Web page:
Tuesday, June 16, 2009

In Obama's Town Hall Agenda, What's Missing?

/PRNewswire/ -- President Obama's Town Hall on immigration reform -- canceled a second time last week and awaiting a new date -- includes no proponent of the most viable real-world option: The Red Card Solution. Helen Krieble, small business owner and author of the Solution, is working to change that.

Wednesday, June 23, Krieble hosts a bipartisan morning briefing at the Library of Congress to explain The Red Card Solution to congressional staffers. That afternoon, she'll debut a new Red Card Solution documentary at the National Press Club Building and lead a panel of experts in national economics, politics, security, and media.

"Labor and business are starting to come together to support a non-immigrant worker program that can help achieve border security and supply the country's economic needs," said Krieble, whose equestrian farm in Colorado suffers like thousands of small businesses unable to find sufficient temporary workers. "The Red Card Solution is not about citizenship, it's about work. It's about workers and employers and the ability to come together legally," she said.

Currently millions of undocumented foreign workers cost U.S. citizens billions of dollars annually in border patrol, uncollected taxes, and education, health care, and corrections expenses. To expand on The Red Card Solution's taxpayer benefits:

-- Taxes are collected on wages paid to legal, temporary workers.
(Currently, in most cases, no taxes are collected.)
-- Temporary workers paying taxes will cover their fair share of social
services currently provided at taxpayers' expense.
-- Money and resources currently pouring into border security will be
better used as border patrol agents focus less and less on the fewer
illegal workers and more on criminals and terrorists.
-- The costs of the private-sector program are entirely funded by user
fees, not tax dollars.

One of the solution's strongest features is that its funding source is private enterprise.

"The Red Card Solution is underwritten when employers pay to list jobs with the private employment services opening offices in foreign countries," Krieble said. "That means business, not taxpayers, will foot the bill. Free markets are freed do what they do best: link employers who need a service with workers who can provide it."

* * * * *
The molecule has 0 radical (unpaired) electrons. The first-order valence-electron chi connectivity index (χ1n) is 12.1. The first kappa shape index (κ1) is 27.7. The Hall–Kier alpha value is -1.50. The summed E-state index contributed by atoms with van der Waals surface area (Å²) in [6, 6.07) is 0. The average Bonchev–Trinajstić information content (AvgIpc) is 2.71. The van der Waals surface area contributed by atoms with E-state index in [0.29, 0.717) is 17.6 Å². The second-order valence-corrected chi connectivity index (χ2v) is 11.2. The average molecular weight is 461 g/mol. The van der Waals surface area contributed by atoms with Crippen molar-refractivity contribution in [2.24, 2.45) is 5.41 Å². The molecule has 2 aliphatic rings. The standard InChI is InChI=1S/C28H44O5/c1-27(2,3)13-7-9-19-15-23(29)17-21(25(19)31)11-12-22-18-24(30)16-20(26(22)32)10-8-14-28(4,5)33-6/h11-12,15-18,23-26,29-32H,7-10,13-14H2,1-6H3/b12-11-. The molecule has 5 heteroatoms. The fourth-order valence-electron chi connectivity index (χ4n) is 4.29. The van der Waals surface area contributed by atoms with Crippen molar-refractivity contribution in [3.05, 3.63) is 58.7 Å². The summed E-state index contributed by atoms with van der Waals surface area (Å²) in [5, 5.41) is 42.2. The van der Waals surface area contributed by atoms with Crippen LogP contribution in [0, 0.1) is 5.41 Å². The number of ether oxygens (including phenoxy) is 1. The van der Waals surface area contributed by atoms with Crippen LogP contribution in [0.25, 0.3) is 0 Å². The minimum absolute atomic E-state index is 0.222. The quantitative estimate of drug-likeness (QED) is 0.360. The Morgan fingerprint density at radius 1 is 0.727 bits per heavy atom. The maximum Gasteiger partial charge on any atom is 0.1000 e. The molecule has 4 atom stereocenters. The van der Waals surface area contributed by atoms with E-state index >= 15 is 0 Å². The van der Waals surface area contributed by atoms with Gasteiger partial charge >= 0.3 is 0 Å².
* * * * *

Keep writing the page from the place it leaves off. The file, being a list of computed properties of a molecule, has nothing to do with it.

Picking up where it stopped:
Historically Viable

The Bracero Program after World War II opened Mexican workers to temporary, legal entry into the United States for farm jobs. The program was limited in scope and, some say, failed to protect the workers from abuse. But in one important area -- security -- the plan made a clear impact:

"In the Bracero Program era, apprehensions of illegal aliens coming into the United States from Mexico dropped to almost nothing, from more than a million a year to only 35,000. After the program was abolished, the number returned to a million-plus," Krieble said. "Then as now, the question is: why risk work here illegally if you can do it legally?"

Not about Amnesty

The Red Card Solution matches workers and employees through private agencies outside U.S. borders:

-- The U.S. government authorizes private employment agencies to grant
temporary non-immigrant work permits. Foreign workers apply in their
own countries for the permits.
-- Job applicants are matched to current, unfilled U.S. jobs; temporary,
non-immigrant workers fill a specific job for a specific time and may
return home when the job ends.
-- Permits are in "smart card" biometric data, enabling border
authorities to see that temporary workers enter legally for pre-agreed
employment and return when the work ends.
-- All permit holders must pass criminal background checks in their
home-country databases and in U.S. databases.

"The Red Card is not about amnesty," Krieble said. "Illegal workers already in the U.S. may go outside U.S. borders to apply and return legally for available U.S. work."

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